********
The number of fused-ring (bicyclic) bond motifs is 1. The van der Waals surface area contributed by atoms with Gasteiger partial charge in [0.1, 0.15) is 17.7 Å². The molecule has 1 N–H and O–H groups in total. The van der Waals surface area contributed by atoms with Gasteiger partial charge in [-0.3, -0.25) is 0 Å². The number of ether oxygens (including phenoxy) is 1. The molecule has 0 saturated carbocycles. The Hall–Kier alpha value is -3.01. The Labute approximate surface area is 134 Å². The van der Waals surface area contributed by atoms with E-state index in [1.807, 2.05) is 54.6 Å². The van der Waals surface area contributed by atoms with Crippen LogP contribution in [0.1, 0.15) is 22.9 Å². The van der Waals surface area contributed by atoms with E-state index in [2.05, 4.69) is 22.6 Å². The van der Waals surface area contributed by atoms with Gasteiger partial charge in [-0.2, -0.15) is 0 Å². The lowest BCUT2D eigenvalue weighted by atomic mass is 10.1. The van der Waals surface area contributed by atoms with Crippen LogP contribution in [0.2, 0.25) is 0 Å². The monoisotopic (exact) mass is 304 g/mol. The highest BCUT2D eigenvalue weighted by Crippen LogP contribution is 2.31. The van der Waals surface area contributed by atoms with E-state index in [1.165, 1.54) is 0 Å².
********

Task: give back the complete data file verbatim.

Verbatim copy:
The number of fused-ring (bicyclic) bond motifs is 1. The van der Waals surface area contributed by atoms with Gasteiger partial charge in [0.1, 0.15) is 17.7 Å². The molecule has 1 N–H and O–H groups in total. The van der Waals surface area contributed by atoms with Gasteiger partial charge in [-0.3, -0.25) is 0 Å². The number of ether oxygens (including phenoxy) is 1. The molecule has 0 saturated carbocycles. The Hall–Kier alpha value is -3.01. The Labute approximate surface area is 134 Å². The van der Waals surface area contributed by atoms with E-state index in [1.807, 2.05) is 54.6 Å². The van der Waals surface area contributed by atoms with Crippen LogP contribution in [0.1, 0.15) is 22.9 Å². The van der Waals surface area contributed by atoms with E-state index in [2.05, 4.69) is 22.6 Å². The van der Waals surface area contributed by atoms with Gasteiger partial charge in [-0.2, -0.15) is 0 Å². The lowest BCUT2D eigenvalue weighted by atomic mass is 10.1. The van der Waals surface area contributed by atoms with Crippen LogP contribution in [0.2, 0.25) is 0 Å². The monoisotopic (exact) mass is 304 g/mol. The highest BCUT2D eigenvalue weighted by Crippen LogP contribution is 2.31. The van der Waals surface area contributed by atoms with E-state index in [1.165, 1.54) is 0 Å².